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Dorset. Dover. Dartmouth. DUNKIRK.


“We can practically see home from here”.
“Seeing home doesn’t help us get there, Colonel.”

Christopher Nolan’s war epic ‘Dunkirk’ tells the story of a somewhat same situation. In the May-June of 1940, when the Gargantuan Nations have started battling against each other, 400,000 soldiers of the Allied Forces find themselves cornered in the Dunkirk beach of France. They can see home but it has become impossible for them to go back.

‘Dunkirk’ tells the story from three different perspectives- land (The Mole) for a week, the sea for a day and air for an hour in a nonlinear narrative. The history of human evolution has always been marked by wars and epic battles for territorial superiority. While most ‘War movies show the mainstream facet of the war, Nolan wanted to tell the story of the other side- the one about survival. There are very few conversations in the movie, let alone be any catchy dialogues but the fear could be seen on every soldier’s face- the fear of dying on an alien beach, surrounded by the enemy while the home is so near.
From the first sequence till the last, the background score kept intensifying and keeps the viewers literally at the edge of their seat. Hans Zimmer, the guy who has pulled strings for some of Nolan’s other works has surpassed his own works in a manner of speaking. And a movie with such impeccable music is only to get better.
The cinematographer Hoyte van Hoytema has done some astounding work. The battle of aircraft to the landing of it against the backdrop of the sunset while having Churchill’s famous speech, it all takes your breath away.
Actors Kenneth Branagh, Cillian Murphy, Mark Rylance, and Tom Hardy were all impressive and since the movie didn’t devote to any singular protagonist, it’s only fair that all of them should be praised. Harry Styles surprised for being so much of an actor in his debut film and deserves all the applauds his way.

In a far-fetched conviction, one is to assume that Christopher Nolan’s Dunkirk draws an inspiration from ‘The Guns of Navarone’ or the popular ‘Saving Private Ryan’. But it is not. It is not the story of rescuing one man or a group of people. Here cometh the major question- why isn’t there a protagonist? Where is a proper story? Who is the actual hero? For those who seek answer- In a war, each and everyone who gives his blood and sweat is a hero. And for the cinephiles- Not every movie needs a generic spread out story with a singled out ‘hero’. Dunkirk is one such movie. Even being an out and out fan of Christopher Nolan and having watched his movies countless times from an early age, I had always considered him a filmmaker for a certain section of people. While movies like ‘Inception’ and ‘Interstellar’ do rattle one’s mind every time he/she watches it, it isn’t for every kind of audience. ‘Dunkirk’ is one such movie where every layman could understand the perils of those 400,000 soldiers, sitting in a dark theater with every breath he/she draws and clearly marks his way as an auteur of our generation.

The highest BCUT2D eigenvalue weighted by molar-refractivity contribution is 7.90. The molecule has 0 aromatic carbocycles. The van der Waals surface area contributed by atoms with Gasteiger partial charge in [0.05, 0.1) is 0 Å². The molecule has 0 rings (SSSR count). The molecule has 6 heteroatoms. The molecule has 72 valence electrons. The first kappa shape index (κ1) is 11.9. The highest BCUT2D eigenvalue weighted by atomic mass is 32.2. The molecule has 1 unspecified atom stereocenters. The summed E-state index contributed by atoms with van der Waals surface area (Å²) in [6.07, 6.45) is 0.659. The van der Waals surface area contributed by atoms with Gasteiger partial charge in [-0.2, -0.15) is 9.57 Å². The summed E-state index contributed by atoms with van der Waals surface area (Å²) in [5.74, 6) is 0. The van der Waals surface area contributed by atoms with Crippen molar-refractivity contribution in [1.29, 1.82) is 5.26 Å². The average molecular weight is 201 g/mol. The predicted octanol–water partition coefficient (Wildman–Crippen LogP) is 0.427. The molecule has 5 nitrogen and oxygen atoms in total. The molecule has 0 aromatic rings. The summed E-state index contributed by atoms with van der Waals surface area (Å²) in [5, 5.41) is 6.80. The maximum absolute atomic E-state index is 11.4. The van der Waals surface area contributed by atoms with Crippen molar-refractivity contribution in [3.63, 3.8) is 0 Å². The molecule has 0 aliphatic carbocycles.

For people harping about Nolan’s marketing strategy, I have only one thing to say- a filmmaker venturing out to create Independent films while tasting commercial success is a rare achievement and inspires the upcoming generation of filmmakers.

About the author

Arijit Paul

A self-professed Satyajit Ray fan, Arijit is one of those rare cinephiles who has an unconventional notion of Films. An admirer of auteurs like Kurosawa, Bergman and Scorsese alike, Arijit hopes that one day he will be able to bring a new wave in Indian cinema. Apart from films, he finds life in literature, music and traveling. His blogs are likely to be the most unprejudiced view on whatever topic he decides to write on.

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